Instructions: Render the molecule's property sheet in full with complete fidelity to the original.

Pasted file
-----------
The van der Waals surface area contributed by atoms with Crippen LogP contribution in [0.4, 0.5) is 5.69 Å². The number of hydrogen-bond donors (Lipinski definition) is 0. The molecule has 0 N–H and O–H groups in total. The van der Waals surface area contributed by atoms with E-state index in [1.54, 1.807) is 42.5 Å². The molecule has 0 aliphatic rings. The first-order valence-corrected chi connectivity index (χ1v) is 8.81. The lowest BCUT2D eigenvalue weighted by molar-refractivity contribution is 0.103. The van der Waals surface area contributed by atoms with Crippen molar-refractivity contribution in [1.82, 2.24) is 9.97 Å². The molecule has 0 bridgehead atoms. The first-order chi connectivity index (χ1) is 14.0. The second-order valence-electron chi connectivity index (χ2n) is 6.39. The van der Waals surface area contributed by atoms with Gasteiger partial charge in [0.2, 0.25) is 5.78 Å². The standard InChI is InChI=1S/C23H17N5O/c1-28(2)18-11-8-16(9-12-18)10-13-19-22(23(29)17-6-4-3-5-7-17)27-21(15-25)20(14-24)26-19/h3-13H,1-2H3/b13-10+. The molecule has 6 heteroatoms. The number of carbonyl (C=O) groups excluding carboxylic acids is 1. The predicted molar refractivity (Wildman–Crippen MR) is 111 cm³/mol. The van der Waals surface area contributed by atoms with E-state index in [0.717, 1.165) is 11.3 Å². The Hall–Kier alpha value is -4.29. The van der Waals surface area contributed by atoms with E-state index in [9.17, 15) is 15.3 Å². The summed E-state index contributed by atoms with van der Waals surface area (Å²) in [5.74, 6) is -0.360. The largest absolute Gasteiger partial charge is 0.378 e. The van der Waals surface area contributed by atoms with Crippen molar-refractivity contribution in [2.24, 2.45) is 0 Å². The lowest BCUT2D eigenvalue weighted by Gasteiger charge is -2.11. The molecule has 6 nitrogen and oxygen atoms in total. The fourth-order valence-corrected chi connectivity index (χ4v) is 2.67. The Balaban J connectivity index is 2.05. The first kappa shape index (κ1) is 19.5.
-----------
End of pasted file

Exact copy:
The van der Waals surface area contributed by atoms with Crippen LogP contribution in [0.4, 0.5) is 5.69 Å². The number of hydrogen-bond donors (Lipinski definition) is 0. The molecule has 0 N–H and O–H groups in total. The van der Waals surface area contributed by atoms with E-state index in [1.54, 1.807) is 42.5 Å². The molecule has 0 aliphatic rings. The first-order valence-corrected chi connectivity index (χ1v) is 8.81. The lowest BCUT2D eigenvalue weighted by molar-refractivity contribution is 0.103. The van der Waals surface area contributed by atoms with Crippen molar-refractivity contribution in [1.82, 2.24) is 9.97 Å². The molecule has 0 bridgehead atoms. The first-order chi connectivity index (χ1) is 14.0. The second-order valence-electron chi connectivity index (χ2n) is 6.39. The van der Waals surface area contributed by atoms with Gasteiger partial charge in [0.2, 0.25) is 5.78 Å². The standard InChI is InChI=1S/C23H17N5O/c1-28(2)18-11-8-16(9-12-18)10-13-19-22(23(29)17-6-4-3-5-7-17)27-21(15-25)20(14-24)26-19/h3-13H,1-2H3/b13-10+. The molecule has 6 heteroatoms. The number of carbonyl (C=O) groups excluding carboxylic acids is 1. The predicted molar refractivity (Wildman–Crippen MR) is 111 cm³/mol. The van der Waals surface area contributed by atoms with E-state index in [0.717, 1.165) is 11.3 Å². The Hall–Kier alpha value is -4.29. The van der Waals surface area contributed by atoms with E-state index in [9.17, 15) is 15.3 Å². The summed E-state index contributed by atoms with van der Waals surface area (Å²) in [5.74, 6) is -0.360. The largest absolute Gasteiger partial charge is 0.378 e. The van der Waals surface area contributed by atoms with Crippen molar-refractivity contribution in [2.24, 2.45) is 0 Å². The lowest BCUT2D eigenvalue weighted by Gasteiger charge is -2.11. The molecule has 6 nitrogen and oxygen atoms in total. The fourth-order valence-corrected chi connectivity index (χ4v) is 2.67. The Balaban J connectivity index is 2.05. The first kappa shape index (κ1) is 19.5.